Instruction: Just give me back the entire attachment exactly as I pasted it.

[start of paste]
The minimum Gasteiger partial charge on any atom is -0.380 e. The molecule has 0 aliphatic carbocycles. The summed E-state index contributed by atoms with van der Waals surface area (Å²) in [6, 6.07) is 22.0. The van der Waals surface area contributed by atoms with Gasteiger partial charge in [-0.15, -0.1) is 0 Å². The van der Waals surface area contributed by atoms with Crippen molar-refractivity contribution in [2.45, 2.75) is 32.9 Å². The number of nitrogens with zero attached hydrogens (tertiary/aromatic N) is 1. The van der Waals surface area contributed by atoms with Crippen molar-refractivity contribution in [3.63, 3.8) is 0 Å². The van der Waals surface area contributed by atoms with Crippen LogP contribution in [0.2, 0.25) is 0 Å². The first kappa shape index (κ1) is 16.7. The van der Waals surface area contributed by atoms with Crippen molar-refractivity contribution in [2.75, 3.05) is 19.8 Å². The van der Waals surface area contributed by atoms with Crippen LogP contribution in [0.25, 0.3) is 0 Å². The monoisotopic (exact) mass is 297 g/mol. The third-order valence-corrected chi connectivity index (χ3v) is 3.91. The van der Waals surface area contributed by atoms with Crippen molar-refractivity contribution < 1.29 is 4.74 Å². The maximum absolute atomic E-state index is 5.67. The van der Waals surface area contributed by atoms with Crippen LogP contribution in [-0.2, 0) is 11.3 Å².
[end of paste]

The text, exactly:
The minimum Gasteiger partial charge on any atom is -0.380 e. The molecule has 0 aliphatic carbocycles. The summed E-state index contributed by atoms with van der Waals surface area (Å²) in [6, 6.07) is 22.0. The van der Waals surface area contributed by atoms with Gasteiger partial charge in [-0.15, -0.1) is 0 Å². The van der Waals surface area contributed by atoms with Crippen molar-refractivity contribution in [2.45, 2.75) is 32.9 Å². The number of nitrogens with zero attached hydrogens (tertiary/aromatic N) is 1. The van der Waals surface area contributed by atoms with Crippen molar-refractivity contribution in [3.63, 3.8) is 0 Å². The van der Waals surface area contributed by atoms with Crippen LogP contribution in [0.2, 0.25) is 0 Å². The first kappa shape index (κ1) is 16.7. The van der Waals surface area contributed by atoms with Crippen molar-refractivity contribution in [2.75, 3.05) is 19.8 Å². The van der Waals surface area contributed by atoms with Crippen LogP contribution in [0.25, 0.3) is 0 Å². The monoisotopic (exact) mass is 297 g/mol. The third-order valence-corrected chi connectivity index (χ3v) is 3.91. The van der Waals surface area contributed by atoms with Crippen molar-refractivity contribution < 1.29 is 4.74 Å². The maximum absolute atomic E-state index is 5.67. The van der Waals surface area contributed by atoms with Crippen LogP contribution in [-0.2, 0) is 11.3 Å².